The Food Processing Pest Guide

CINDY MANNES, Vice President of Public Affairs, National Pest Management Association (NPMA)

Inadequate pest control in food processing can lead to substantial fines, shutdowns, and widespread illness outbreaks. These types of facilities offer the perfect conditions for rodents, cockroaches, and flies to thrive, allowing them to spread illness through the adulteration of the food supply.

But by learning the habits of these pests, including what they like to eat and where they like to hide, as well as being able to spot the signs of an infestation and knowing when to call in a professional, facility managers can equip themselves with the knowledge needed to keep populations from disrupting operations and affecting the bottom line.

RODENTS. Responsible for spreading many diseases, most notably the plague that killed 25 million people in Europe in the 14th century, rodents present the greatest pest problem in food processing facilities. From fecal matter that can contaminate goods and harbor bacteria such as Salmonella and hantavirus to costly damage to drywall, plumbing, and even electrical wiring due to excessive gnawing, rodents are one pest your facility simply can’t afford to harbor.

Rodents are primarily nocturnal and tend to return to the same food source time after time, following the same pathway between their nest and food. While many prefer to nest in the upper parts of buildings, they also can be found under, in, and around structures, as well as in piles of debris.

When looking for indoor shelter, mice will enter structures through any access point larger than a dime, with rats fitting through holes the size of a quarter.

Signs of an Infestation include:

  • Sightings. A female house mouse can give birth to a half dozen babies every three weeks, so if you spot a rodent, it’s likely there are more.
  • Droppings. As one of the most common signs, mice alone are capable of producing up to 50 droppings per day.
  • Gnaw marks. These can appear on anything from plastic and lead pipes to electrical wiring as rodents chew to access food or water.
  • Tracks. Dark grease or dirt marks along walls and floorboards lead to a food source.
  • Nests. Shredded paper products, cotton, packing materials, or wall insulation scattered about.

COCKROACHES. Cockroaches are especially common in larger commercial buildings such as food processing plants, restaurants, bakeries, and grocery stores. These pests usually will infest food storage and food preparation areas, as well as boiler rooms, steam tunnels, and basements.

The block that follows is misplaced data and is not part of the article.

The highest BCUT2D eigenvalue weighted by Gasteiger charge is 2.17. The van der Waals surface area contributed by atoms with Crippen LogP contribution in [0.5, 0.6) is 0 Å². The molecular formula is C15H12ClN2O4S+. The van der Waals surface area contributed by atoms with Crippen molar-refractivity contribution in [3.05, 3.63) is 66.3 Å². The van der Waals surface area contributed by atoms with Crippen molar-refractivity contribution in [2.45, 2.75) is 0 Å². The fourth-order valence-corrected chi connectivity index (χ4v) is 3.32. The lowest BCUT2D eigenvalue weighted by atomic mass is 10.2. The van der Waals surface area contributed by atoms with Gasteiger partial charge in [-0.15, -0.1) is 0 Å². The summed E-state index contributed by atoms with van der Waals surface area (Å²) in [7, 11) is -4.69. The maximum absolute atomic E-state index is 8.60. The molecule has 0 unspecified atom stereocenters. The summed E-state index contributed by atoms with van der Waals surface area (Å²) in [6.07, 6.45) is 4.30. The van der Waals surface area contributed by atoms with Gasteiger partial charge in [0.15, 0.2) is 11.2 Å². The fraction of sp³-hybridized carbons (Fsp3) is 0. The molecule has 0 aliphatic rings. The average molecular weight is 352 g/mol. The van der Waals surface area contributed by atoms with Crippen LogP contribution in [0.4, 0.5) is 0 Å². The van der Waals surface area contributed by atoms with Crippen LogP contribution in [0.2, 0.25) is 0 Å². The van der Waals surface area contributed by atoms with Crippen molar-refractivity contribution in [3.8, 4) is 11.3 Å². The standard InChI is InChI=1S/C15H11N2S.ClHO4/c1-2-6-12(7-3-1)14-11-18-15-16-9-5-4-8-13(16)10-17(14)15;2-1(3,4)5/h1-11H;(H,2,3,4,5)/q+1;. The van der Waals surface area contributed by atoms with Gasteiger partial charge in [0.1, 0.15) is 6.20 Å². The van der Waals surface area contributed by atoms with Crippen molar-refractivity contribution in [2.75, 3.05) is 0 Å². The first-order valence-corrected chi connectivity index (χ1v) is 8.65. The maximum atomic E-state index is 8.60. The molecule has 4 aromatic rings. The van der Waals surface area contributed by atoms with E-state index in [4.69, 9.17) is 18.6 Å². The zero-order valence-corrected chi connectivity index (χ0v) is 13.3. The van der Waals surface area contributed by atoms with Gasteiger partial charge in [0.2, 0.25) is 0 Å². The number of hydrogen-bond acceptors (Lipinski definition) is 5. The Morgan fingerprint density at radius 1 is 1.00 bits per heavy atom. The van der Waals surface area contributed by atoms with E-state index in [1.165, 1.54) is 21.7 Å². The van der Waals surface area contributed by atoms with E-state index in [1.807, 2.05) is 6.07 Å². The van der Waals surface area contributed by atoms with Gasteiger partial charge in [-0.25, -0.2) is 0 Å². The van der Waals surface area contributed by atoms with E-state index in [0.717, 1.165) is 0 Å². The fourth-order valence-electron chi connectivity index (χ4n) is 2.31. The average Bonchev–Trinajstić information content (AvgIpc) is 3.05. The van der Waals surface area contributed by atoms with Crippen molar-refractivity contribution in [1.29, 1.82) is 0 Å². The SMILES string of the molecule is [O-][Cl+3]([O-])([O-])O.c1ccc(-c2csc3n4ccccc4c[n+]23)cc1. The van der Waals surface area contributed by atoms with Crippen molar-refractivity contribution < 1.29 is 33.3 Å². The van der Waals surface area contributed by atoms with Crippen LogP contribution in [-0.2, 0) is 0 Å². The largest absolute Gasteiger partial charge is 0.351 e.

Cockroaches pick up germs on the spines of their legs and bodies as they crawl through decaying matter or sewage and carry these into food or onto food surfaces, spreading at least 33 kinds of bacteria, including E. coli and Salmonella, as well as six kinds of parasitic worms and human pathogens. 

In general, cockroaches prefer warm, moist, dark environments, and often enter structures by being brought in on human belongings, coming up from the sewer system, or occasionally, through mass migration from other structures during warm weather.

Signs of an infestation include:

  • Sightings. Seeing the fast-moving insects themselves as they are usually fleeing to dark areas.
  • Droppings. These are blunt on the ends with ridges on the sides and often mistaken for mouse droppings.
  • Egg capsules. About eight mm long, dark-colored, and sometimes glued to a surface near food sources.
  • Odor. A musty smell produced by pheromones.

FLIES. Capable of contaminating food and transferring more than 100 pathogens, including malaria, Salmonella, and tuberculosis, common house flies can quickly reproduce in large numbers, leading to large populations within a facility if not identified and effectively controlled.

House flies are usually only active during the day when they will congregate indoors on floors, walls, and ceilings. While they don’t have teeth, flies use their sponging mouthparts to liquefy many solid foods through spitting or regurgitation, and feed on a wide variety of substances such as human food, animal carcasses, and garbage.

In addition to defecating constantly, flies also contaminate food surfaces by spreading disease organisms picked up on their legs and mouths when feeding on trash, feces, and other decaying substances.

Signs of an infestation include:

  • Sightings. The presence of the flies themselves, usually near decaying food or garbage.
  • Larvae. Flies can be seen crawling out of their breeding material as they pupate.

Buzzing. An audible sound resulting from their two wings beating together.

Proper pest control in food processing rests heavily on the vigilance of facility managers to assess, discern, and act when signs of an infestation are present. Enlisting the help of a pest control professional when an infestation is suspected is crucial, as small problems can quickly become catastrophic nightmares for any facility — large or small.

To determine the best options for a particular pest problem, pest control professionals incorporate inspection, identification, and treatment into a holistic approach known as an integrated pest management (IPM) plan.

The success of an IPM plan hinges on the partnership between facility managers and pest control professionals, as treatments are based on each facility’s unique needs. By knowing the signs and working together, facility managers have the tools needed to stave off costly infestations and keep operations running smoothly.

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